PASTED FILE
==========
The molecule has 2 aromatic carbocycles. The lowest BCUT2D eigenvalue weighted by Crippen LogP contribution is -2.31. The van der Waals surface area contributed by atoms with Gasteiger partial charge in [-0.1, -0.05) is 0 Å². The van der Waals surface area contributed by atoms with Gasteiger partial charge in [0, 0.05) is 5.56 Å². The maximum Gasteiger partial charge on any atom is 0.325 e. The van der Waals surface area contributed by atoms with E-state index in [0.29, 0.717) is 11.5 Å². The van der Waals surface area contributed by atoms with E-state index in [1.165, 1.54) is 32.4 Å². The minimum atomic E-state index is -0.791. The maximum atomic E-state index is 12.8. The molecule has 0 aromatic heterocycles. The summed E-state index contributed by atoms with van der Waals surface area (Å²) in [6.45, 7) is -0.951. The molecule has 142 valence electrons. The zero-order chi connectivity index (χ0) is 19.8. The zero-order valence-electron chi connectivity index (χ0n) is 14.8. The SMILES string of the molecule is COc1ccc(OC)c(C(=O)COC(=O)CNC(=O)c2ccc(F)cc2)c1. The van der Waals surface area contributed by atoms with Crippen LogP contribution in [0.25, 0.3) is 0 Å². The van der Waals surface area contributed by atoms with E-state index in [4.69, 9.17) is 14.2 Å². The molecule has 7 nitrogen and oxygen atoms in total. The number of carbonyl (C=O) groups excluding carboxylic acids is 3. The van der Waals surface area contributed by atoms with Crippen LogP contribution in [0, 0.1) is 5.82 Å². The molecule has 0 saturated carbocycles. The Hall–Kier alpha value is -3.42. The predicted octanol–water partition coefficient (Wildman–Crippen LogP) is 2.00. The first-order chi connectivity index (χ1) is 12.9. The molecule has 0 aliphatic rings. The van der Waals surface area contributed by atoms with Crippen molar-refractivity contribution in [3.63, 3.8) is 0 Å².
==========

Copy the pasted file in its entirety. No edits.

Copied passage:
The molecule has 2 aromatic carbocycles. The lowest BCUT2D eigenvalue weighted by Crippen LogP contribution is -2.31. The van der Waals surface area contributed by atoms with Gasteiger partial charge in [-0.1, -0.05) is 0 Å². The van der Waals surface area contributed by atoms with Gasteiger partial charge in [0, 0.05) is 5.56 Å². The maximum Gasteiger partial charge on any atom is 0.325 e. The van der Waals surface area contributed by atoms with E-state index in [0.29, 0.717) is 11.5 Å². The van der Waals surface area contributed by atoms with E-state index in [1.165, 1.54) is 32.4 Å². The minimum atomic E-state index is -0.791. The maximum atomic E-state index is 12.8. The molecule has 0 aromatic heterocycles. The summed E-state index contributed by atoms with van der Waals surface area (Å²) in [6.45, 7) is -0.951. The molecule has 142 valence electrons. The zero-order chi connectivity index (χ0) is 19.8. The zero-order valence-electron chi connectivity index (χ0n) is 14.8. The SMILES string of the molecule is COc1ccc(OC)c(C(=O)COC(=O)CNC(=O)c2ccc(F)cc2)c1. The van der Waals surface area contributed by atoms with Crippen LogP contribution in [0.25, 0.3) is 0 Å². The van der Waals surface area contributed by atoms with E-state index in [4.69, 9.17) is 14.2 Å². The molecule has 7 nitrogen and oxygen atoms in total. The number of carbonyl (C=O) groups excluding carboxylic acids is 3. The van der Waals surface area contributed by atoms with Crippen LogP contribution in [0, 0.1) is 5.82 Å². The molecule has 0 saturated carbocycles. The Hall–Kier alpha value is -3.42. The predicted octanol–water partition coefficient (Wildman–Crippen LogP) is 2.00. The first-order chi connectivity index (χ1) is 12.9. The molecule has 0 aliphatic rings. The van der Waals surface area contributed by atoms with Crippen molar-refractivity contribution in [3.63, 3.8) is 0 Å².